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Narberth traders worry over Sainsbury’s plans



sainsburys-5795657DESPITE an announcement last week from Sainsbury’s that some new store developments, nationally, will not go ahead, it seems a supermarket still wants a convenience store in Narberth. Sainsbury’s proposition has left many Narberth traders both worried and shocked.They believe it could spell the end of their town as a tourist destination and specialist retail area. The application for development has been made by Abbeymore Estates, and Knox and Wells Limited.

It proposes demolition of the old school which would be replaced by a new two-story development. The plan then proposes the two acre site has non-food retail units, a betting shop, a cafe and takeaway, a day nursery and residential apartments. Narberth Chamber of Trade secretary, Gordon Barry, told The Herald: “It saddens the Chamber that there has been no contact with the developer to explore the thought and design with them, since it was fi rst announced in April of this year.” Our reporter went to Narberth and spoke with some of the traders that would be affected by a Sainsbury’s store moving into the area.

Jenny Thomas, who is the owner of “6 The High Street”, expressed her concerns: “All the shops in Narberth are independent and there are no big names or chain stores here. I’ve seen it grow for the last 30 years, and our customers come to Narberth to shop because it is an area with independent shops. You have to bear in mind the population here is only 2000 people. If it’s a superstore coming, then surely they sell what we all sell, and we struggle in January, February and March as it is. We rely on tourists to come here.

The uniqueness will go with this development and there has been no offer of a discount of rates. Narberth is the same size as a village; to split the trade we already have is a disastrous proposition”. On the subject as to getting information from the County Council with regards to any proposed plans for the local traders she continued, saying: “It’s diffi cult. You are here all the time (as an owner) and can’t get to these meetings. It’s grim as it comes through our Chamber of Trade, and that’s all we learn.” From the store “No 47” Richard Swingler said: “It’s a shame the old school wasn’t used as a community service project. If people had got together perhaps we could have provided a community area (a library or boxing club), then maybe incorporate a retail section with it.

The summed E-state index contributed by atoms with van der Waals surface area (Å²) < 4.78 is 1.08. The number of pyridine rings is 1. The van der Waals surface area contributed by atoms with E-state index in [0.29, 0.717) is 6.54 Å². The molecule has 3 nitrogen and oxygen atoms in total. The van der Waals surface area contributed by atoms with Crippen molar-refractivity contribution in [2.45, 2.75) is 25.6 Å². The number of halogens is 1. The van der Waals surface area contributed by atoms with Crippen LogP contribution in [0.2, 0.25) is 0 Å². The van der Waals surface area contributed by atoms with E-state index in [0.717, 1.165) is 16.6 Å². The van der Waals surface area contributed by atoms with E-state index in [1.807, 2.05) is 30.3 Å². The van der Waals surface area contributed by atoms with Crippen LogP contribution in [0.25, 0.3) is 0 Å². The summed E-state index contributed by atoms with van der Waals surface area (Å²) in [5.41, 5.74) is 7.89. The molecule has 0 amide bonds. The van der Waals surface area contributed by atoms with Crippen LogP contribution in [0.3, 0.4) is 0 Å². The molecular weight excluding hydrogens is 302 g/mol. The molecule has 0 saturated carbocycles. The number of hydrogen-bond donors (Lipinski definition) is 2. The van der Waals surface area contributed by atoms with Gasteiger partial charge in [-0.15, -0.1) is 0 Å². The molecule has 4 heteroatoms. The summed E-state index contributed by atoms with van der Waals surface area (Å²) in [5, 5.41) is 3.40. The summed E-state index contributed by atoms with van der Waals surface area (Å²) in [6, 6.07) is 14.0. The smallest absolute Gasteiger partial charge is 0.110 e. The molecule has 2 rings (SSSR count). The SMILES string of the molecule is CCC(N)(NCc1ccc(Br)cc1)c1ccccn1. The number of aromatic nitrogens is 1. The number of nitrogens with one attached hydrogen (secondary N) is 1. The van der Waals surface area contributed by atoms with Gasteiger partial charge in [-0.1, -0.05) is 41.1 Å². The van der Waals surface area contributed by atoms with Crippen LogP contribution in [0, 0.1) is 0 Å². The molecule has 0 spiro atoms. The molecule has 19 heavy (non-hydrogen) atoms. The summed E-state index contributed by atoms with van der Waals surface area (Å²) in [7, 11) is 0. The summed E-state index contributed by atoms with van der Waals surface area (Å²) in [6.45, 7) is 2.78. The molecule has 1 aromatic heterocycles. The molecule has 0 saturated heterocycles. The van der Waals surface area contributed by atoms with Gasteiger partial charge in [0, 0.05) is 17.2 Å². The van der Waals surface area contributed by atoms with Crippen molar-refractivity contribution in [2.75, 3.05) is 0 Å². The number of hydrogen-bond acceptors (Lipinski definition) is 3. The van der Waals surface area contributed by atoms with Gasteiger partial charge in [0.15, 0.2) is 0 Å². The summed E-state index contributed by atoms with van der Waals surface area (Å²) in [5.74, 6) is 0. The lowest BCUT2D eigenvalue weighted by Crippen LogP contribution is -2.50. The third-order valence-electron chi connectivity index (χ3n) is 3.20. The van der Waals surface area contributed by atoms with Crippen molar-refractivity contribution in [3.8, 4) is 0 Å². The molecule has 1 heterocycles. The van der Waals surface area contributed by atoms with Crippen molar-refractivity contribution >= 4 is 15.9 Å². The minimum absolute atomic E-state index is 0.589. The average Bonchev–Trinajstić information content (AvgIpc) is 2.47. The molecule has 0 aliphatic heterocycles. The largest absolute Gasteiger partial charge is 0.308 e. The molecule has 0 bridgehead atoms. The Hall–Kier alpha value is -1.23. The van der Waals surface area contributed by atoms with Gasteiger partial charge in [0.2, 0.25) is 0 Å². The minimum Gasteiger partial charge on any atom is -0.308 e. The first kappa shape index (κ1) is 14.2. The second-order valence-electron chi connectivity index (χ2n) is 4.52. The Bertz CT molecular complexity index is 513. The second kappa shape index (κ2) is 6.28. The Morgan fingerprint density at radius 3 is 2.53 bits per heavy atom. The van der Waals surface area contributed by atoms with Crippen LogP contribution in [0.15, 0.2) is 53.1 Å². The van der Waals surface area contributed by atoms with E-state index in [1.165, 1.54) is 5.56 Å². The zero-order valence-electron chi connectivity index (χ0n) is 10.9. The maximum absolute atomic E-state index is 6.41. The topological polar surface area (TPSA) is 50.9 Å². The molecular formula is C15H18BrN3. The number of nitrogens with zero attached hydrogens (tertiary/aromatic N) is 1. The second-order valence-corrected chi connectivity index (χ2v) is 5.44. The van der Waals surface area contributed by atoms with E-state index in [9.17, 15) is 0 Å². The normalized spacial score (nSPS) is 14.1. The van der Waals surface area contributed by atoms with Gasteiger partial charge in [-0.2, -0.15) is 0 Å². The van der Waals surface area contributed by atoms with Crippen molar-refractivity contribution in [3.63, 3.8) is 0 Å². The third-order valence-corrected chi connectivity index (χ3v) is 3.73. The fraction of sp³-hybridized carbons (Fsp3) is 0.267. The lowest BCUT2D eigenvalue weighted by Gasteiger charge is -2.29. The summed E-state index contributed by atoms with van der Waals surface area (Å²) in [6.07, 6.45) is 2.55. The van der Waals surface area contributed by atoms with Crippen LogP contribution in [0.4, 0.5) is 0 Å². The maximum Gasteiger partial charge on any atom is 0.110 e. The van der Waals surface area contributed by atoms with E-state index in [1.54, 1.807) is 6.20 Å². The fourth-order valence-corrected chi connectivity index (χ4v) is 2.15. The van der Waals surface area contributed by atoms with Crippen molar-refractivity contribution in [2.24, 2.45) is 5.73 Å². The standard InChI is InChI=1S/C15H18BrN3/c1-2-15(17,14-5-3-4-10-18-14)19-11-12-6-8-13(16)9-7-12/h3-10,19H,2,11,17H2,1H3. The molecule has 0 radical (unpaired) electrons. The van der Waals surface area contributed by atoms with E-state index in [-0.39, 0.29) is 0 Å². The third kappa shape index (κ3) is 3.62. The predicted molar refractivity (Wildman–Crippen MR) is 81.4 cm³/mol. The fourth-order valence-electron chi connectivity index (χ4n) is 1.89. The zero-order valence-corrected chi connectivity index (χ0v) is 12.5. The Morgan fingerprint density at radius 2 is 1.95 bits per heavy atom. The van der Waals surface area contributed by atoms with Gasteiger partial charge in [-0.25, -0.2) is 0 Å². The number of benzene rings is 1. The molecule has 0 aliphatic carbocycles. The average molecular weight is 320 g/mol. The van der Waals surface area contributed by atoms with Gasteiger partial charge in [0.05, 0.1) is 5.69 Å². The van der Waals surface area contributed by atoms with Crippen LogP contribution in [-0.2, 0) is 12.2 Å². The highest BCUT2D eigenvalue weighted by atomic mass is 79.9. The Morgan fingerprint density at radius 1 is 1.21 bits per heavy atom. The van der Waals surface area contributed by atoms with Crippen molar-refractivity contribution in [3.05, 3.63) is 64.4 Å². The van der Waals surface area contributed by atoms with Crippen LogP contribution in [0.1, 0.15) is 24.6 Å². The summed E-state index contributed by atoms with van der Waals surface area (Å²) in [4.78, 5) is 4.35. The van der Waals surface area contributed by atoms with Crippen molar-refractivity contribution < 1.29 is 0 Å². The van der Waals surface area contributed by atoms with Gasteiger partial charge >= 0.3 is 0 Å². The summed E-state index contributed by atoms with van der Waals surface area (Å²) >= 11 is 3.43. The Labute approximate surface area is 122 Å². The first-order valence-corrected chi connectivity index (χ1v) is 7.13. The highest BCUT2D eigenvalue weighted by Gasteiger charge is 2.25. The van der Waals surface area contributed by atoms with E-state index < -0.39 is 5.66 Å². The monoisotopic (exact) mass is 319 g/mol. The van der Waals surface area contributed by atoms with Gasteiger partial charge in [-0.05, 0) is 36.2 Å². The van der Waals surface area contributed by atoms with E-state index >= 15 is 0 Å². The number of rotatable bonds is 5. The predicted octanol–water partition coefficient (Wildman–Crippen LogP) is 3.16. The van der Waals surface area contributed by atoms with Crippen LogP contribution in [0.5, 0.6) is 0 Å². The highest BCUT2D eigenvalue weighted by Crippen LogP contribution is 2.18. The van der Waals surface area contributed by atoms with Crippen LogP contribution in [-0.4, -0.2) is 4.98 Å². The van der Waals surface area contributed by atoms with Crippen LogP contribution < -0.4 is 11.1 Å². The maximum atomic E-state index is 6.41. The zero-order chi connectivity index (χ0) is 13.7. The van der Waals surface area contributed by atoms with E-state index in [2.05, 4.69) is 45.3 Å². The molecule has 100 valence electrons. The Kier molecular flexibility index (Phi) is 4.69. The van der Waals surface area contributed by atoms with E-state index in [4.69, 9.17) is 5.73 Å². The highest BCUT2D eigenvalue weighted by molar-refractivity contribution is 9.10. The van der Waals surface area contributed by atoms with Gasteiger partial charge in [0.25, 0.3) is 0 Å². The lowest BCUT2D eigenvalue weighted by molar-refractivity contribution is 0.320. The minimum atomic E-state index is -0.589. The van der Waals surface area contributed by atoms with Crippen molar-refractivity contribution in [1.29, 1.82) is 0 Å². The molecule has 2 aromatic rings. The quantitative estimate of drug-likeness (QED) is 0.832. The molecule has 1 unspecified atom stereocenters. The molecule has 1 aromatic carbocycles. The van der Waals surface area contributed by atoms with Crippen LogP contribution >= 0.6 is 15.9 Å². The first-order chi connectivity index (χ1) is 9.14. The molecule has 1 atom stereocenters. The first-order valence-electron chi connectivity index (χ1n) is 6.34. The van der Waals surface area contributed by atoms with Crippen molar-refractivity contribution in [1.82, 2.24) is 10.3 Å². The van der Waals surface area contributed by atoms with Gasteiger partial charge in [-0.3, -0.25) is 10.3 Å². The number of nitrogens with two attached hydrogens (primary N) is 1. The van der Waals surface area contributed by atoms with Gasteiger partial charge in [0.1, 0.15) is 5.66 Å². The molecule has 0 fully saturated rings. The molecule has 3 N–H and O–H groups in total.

The number of units are far too many for Narberth to sustain, but the biggest complaint has to be the lack of car parking; the car parking is to be reduced! Surely, you need more for more units, it doesn’t make sense and it will no doubt have an adverse effect on the town”. Co – Director of Wisebuys, Anthony Ryan, expressed his grave concerns as to what the effect on Narberth’s traders would be: “It’s a bit of a shock. I always thought Narberth was a ‘jewel in the crown’ for Pembrokeshire. I would have thought it would have been a good idea to preserve Narberth as it is, rather than kill it like they (Pembrokeshire County Council) have with every other town in Pembrokeshire, due to out-of-town developments.

Surely they should learn a lesson by looking at what Carmarthen have done, and join it on to the town. Narberth is a specialised country town and people come here for those specialist shops – we are known all over the country for this. Why spoil it? There aren’t enough customers in Narberth to warrant this and it will reduce the foot fall in Narberth. Look at CK’s, the other chain store development, with a free car park? They pay half the rates and then take our customers! It should be the other way round. We are struggling and just about surviving and any more pressure and we will close.